Guns, Drugs, and Development in Colombia

Guns, Drugs, and Development in Colombia

Guns, Drugs, and Development in Colombia

Guns, Drugs, and Development in Colombia

Synopsis

For decades, Colombia has contended with a variety of highly publicized conflicts, including the rise of paramilitary groups in response to rebel insurgencies of the 1960s, the expansion of an illegal drug industry that has permeated politics and society since the 1970s, and a faltering economy in the 1990s. An unprecedented analysis of these struggles,Guns, Drugs, and Development in Colombiabrings together leading scholars from a variety of fields, blending previously unseen quantitative data with historical analysis for an impressively comprehensive assessment. Culminating in an inspiring plan for peace, based on Four Cornerstones of Pacification, this landmark work is sure to spur new calls for change in this corner of Latin America and beyond.

Excerpt

Mired in a conflict in which the lines among the different violent actors are not always clear, Colombia struggles for control of its territory. Typically, Colombia is considered a deviant democracy, characterized by chronic insurgency and a seemingly stable political system. The country has enjoyed exceptional regime stability but is racked by internal conflict. Although constitutional rule has been uninterrupted since Rojas Pinilla seized power and imposed a military dictatorship from 1953 to 1957, the veneer of sovereignty is thin: numerous armed groups effectively rule parts of the country where central-government control is weak or nonexistent. Since the 1960s, Colombia has faced a rebel insurgency, which has led to the rise of many active paramilitary groups formed to counter the insurgency. The paramilitaries, essentially private armies, have varying degrees of loyalty to the Colombian government and military. Compounding the insurgency problem is the illegal-drug industry, which started in the 1970s and has created expansive networks within Colombian politics and society. As violence increased and the illegal drug trade began to take hold, the traditionally stable Colombian economy began to falter in the 1990s. This project examines the multiple connections among violence, coca, and the economy in an attempt to explain how these factors interact and react to one another.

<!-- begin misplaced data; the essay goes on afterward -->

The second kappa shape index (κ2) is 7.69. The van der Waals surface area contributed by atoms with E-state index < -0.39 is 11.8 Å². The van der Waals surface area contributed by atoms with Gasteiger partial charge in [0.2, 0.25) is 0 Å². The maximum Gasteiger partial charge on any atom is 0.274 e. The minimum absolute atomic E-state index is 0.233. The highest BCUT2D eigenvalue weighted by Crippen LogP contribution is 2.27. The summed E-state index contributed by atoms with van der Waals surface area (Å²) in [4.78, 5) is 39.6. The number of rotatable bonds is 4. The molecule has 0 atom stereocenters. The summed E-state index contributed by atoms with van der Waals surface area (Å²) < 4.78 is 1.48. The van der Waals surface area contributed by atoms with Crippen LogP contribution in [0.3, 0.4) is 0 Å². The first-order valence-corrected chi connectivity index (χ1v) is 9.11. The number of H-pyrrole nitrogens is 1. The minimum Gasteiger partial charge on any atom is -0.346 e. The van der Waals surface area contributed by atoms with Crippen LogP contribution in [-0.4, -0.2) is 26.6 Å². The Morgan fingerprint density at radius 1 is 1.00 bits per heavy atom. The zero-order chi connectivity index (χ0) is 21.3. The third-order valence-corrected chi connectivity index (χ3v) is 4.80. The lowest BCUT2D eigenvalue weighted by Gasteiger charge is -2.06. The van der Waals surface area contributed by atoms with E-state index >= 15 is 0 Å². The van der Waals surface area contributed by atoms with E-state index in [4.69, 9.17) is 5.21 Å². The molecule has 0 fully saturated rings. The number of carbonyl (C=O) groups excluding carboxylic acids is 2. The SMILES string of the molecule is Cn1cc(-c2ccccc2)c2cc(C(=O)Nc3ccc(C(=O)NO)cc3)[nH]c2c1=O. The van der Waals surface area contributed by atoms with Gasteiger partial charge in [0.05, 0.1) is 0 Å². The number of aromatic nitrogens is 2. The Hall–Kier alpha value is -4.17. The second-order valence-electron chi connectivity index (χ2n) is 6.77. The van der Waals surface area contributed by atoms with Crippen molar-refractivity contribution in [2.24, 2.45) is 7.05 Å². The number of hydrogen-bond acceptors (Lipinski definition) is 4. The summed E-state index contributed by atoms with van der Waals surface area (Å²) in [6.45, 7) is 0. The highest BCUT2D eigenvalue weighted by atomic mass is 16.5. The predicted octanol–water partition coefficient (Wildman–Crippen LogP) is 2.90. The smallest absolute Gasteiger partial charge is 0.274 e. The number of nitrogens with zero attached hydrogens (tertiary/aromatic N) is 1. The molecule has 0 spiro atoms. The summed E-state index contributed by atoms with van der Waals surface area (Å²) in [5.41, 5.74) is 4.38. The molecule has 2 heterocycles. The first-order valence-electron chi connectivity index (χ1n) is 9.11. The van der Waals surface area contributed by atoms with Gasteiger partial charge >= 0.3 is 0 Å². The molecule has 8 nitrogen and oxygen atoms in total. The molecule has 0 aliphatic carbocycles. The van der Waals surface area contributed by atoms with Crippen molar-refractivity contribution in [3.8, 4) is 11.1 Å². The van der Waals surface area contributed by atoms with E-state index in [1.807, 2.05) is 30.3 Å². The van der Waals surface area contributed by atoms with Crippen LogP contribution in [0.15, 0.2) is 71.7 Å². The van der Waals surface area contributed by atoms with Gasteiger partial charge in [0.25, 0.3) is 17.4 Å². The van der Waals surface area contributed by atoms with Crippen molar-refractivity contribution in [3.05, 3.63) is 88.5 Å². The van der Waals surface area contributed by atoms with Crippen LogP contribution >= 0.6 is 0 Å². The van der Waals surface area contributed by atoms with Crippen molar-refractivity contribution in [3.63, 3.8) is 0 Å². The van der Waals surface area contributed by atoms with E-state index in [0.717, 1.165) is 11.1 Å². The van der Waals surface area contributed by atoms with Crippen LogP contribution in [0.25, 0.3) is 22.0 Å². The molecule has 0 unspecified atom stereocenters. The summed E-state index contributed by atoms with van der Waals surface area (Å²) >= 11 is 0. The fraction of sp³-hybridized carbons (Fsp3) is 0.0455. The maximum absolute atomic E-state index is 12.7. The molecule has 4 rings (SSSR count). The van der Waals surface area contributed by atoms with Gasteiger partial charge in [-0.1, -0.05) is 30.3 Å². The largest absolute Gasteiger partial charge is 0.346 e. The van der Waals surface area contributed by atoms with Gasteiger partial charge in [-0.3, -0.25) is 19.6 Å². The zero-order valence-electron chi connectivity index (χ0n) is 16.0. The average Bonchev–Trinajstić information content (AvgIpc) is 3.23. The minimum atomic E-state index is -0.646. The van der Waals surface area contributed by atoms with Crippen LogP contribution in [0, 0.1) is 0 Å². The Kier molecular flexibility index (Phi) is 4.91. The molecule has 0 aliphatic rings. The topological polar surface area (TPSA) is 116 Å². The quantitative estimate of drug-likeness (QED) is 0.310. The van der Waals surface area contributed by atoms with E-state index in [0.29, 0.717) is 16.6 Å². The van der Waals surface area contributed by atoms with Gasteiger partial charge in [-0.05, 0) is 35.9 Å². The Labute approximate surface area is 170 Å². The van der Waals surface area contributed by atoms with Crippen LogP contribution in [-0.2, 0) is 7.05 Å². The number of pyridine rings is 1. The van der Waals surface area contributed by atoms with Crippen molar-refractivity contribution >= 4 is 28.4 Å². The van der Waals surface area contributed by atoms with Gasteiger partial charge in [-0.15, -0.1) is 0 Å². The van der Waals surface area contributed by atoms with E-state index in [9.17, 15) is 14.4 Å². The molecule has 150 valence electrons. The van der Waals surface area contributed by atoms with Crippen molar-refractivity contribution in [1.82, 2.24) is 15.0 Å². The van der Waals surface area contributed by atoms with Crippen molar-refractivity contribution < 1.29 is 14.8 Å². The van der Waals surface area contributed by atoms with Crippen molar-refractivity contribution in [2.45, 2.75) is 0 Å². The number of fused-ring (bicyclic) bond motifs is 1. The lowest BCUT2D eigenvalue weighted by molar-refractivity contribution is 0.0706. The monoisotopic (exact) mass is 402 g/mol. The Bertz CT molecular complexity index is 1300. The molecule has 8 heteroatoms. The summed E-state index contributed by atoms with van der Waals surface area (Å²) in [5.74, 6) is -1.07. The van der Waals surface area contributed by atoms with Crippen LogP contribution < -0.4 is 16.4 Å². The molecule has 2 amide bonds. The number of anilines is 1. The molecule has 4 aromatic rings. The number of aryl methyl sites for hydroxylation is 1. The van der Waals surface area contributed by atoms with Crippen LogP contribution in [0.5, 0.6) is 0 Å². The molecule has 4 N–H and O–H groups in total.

Colombia is a country of contradictions. Compared to its Latin American peers, Colombia remains relatively poor as measured by per capita gross domestic product (GDP) and poverty rates, but its economic policy has been generally considered successful. It was the sole Latin American country to escape the debt crisis of the 1980s, yet violence restrains economic growth and drugs distort the economy. Its homicide rates and levels of political violence set it apart from the other countries.

The guerrilla groups, drug-related violence, and paramilitaries have made Colombia one of the most violent nations in the world. Approximately two . . .

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